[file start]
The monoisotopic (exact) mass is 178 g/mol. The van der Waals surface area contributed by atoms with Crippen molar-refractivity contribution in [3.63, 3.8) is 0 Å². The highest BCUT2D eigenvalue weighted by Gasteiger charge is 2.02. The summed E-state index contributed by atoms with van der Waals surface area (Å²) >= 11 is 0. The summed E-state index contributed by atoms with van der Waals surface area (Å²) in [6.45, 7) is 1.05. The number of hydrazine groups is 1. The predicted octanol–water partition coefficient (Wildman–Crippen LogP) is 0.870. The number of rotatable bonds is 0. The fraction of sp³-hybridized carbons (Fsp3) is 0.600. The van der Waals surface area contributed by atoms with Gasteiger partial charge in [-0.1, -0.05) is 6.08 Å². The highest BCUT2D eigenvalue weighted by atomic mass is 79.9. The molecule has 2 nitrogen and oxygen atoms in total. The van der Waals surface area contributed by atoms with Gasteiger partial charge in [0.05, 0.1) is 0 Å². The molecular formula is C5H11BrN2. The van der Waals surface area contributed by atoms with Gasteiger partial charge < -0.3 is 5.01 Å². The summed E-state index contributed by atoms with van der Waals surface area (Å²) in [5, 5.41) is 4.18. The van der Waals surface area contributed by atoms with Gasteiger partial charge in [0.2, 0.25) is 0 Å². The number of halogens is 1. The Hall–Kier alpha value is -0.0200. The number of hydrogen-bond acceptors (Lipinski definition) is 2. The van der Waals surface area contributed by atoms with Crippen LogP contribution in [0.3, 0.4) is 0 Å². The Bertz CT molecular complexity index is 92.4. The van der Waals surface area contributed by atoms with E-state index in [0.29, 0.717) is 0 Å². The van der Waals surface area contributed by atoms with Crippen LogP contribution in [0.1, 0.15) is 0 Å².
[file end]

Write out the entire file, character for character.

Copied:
The monoisotopic (exact) mass is 178 g/mol. The van der Waals surface area contributed by atoms with Crippen molar-refractivity contribution in [3.63, 3.8) is 0 Å². The highest BCUT2D eigenvalue weighted by Gasteiger charge is 2.02. The summed E-state index contributed by atoms with van der Waals surface area (Å²) >= 11 is 0. The summed E-state index contributed by atoms with van der Waals surface area (Å²) in [6.45, 7) is 1.05. The number of hydrazine groups is 1. The predicted octanol–water partition coefficient (Wildman–Crippen LogP) is 0.870. The number of rotatable bonds is 0. The fraction of sp³-hybridized carbons (Fsp3) is 0.600. The van der Waals surface area contributed by atoms with Gasteiger partial charge in [-0.1, -0.05) is 6.08 Å². The highest BCUT2D eigenvalue weighted by atomic mass is 79.9. The molecule has 2 nitrogen and oxygen atoms in total. The van der Waals surface area contributed by atoms with Gasteiger partial charge in [0.05, 0.1) is 0 Å². The molecular formula is C5H11BrN2. The van der Waals surface area contributed by atoms with Gasteiger partial charge < -0.3 is 5.01 Å². The summed E-state index contributed by atoms with van der Waals surface area (Å²) in [5, 5.41) is 4.18. The van der Waals surface area contributed by atoms with Gasteiger partial charge in [0.2, 0.25) is 0 Å². The number of halogens is 1. The Hall–Kier alpha value is -0.0200. The number of hydrogen-bond acceptors (Lipinski definition) is 2. The van der Waals surface area contributed by atoms with Crippen LogP contribution in [0.3, 0.4) is 0 Å². The Bertz CT molecular complexity index is 92.4. The van der Waals surface area contributed by atoms with E-state index in [0.29, 0.717) is 0 Å². The van der Waals surface area contributed by atoms with Crippen LogP contribution in [0.1, 0.15) is 0 Å².